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Animal Rescuer Sues 'Crazy Cat Lady' For Refusing to Return Her Tabbies

By Heather Holland | April 17, 2013 6:44am | Updated on April 17, 2013 8:53am

GRAMERCY — An animal rescuer is suing a self-described "crazy cat lady" for refusing to return two tabbies that were temporarily placed in her care, court documents show.

Marilyn Speier, an animal rescuer who lives in Gramercy, left her cats Gigi and Brooklyn Boy with Dr. Marcia Pehr, a Gramercy-based osteopath, so that Pehr could care for them temporarily while Speier searched for someone to adopt them, according to a lawsuit filed Monday in Manhattan Supreme Court.

But when Speier asked for the cats back, Pehr — who referred to herself as a "crazy cat lady" in a documentary about her love of felines on USA Network's Documentary Channel — refused to return them, according to the lawsuit.

Speier also accused Pehr of failing to give the cats proper care and keeping them in an “unwholesome and unhealthful environment,” the lawsuit says.

Court documents do not offer specifics about the cat feud, but Speier's attorney said that until this incident, Speier had been able to leave cats with Pehr without fearing she'd keep them for good.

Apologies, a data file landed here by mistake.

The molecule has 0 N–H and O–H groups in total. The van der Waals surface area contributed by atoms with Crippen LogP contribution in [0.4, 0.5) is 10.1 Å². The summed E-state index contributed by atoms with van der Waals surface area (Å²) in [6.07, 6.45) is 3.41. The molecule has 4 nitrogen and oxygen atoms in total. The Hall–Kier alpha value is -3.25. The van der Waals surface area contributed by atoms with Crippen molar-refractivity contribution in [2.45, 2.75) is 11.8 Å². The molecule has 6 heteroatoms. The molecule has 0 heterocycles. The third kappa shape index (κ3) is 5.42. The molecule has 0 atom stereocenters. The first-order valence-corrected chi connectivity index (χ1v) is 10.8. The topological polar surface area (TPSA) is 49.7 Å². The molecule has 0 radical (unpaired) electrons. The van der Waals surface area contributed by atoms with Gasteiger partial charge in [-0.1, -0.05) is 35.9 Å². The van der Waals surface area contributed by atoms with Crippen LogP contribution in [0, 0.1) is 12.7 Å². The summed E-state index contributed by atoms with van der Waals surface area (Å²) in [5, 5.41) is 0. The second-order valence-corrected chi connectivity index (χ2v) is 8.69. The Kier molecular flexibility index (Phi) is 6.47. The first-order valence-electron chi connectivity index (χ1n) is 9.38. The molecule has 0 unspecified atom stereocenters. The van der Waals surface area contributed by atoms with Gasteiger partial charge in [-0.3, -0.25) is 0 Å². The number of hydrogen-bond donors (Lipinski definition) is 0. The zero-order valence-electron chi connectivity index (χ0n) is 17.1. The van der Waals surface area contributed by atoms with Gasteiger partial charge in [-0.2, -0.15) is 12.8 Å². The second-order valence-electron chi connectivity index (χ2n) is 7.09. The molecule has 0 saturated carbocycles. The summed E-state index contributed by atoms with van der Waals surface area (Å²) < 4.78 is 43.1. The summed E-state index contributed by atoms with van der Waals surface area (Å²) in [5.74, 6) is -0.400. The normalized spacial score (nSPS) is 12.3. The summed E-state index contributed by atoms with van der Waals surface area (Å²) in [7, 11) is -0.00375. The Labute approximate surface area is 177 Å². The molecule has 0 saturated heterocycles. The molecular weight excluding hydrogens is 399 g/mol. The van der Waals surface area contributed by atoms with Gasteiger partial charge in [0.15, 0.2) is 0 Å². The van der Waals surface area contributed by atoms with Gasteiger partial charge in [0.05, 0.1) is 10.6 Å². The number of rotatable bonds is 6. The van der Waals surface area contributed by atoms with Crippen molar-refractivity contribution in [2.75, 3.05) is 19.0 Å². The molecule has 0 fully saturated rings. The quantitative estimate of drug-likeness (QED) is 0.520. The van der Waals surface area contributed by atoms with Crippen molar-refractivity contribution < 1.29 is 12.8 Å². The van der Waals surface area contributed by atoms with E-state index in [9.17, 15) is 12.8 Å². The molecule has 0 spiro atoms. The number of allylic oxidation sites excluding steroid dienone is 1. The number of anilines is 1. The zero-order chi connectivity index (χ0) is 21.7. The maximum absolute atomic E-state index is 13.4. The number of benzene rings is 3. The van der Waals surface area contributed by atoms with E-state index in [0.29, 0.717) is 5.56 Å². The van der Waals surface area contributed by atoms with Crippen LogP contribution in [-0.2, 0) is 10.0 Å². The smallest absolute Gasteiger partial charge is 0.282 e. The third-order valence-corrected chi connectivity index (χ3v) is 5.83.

“They had done it in the past, where [Speier] would leave the cats with [Pehr] until she could find a person to adopt them,” said Karen Copeland, Speier’s attorney. “It was a temporary stop for them.”

Pehr did not return requests for comment. 

In the past, Pehr took in a number of cats from animal rescue groups such as City Critters, and fostered them until they could find good homes, according to the short film about Pehr called “Woman with Cats” that aired on USA’s Documentary Channel.

“When a woman has two cats, they're pets, but once a woman goes over [a] crucial third cat, you become a ‘woman with cats,’” Pehr said of herself in the film. “Then from there, it’s just a short downhill slide to the ‘crazy cat lady’ with 48 cats that is found half-devoured by her pets when she dies.”

The short documentary shows Pehr living in her East 18th Street home with at least five other cats, and she admitted that her living situation had been noticed by her neighbors.

“I think [my neighbors] think my yard or porch, in which I do a lot of Dumpster diving, is a lot untidier than they’d like to see," she said in the documentary. "But hey, it’s my yard and my porch — so, tough."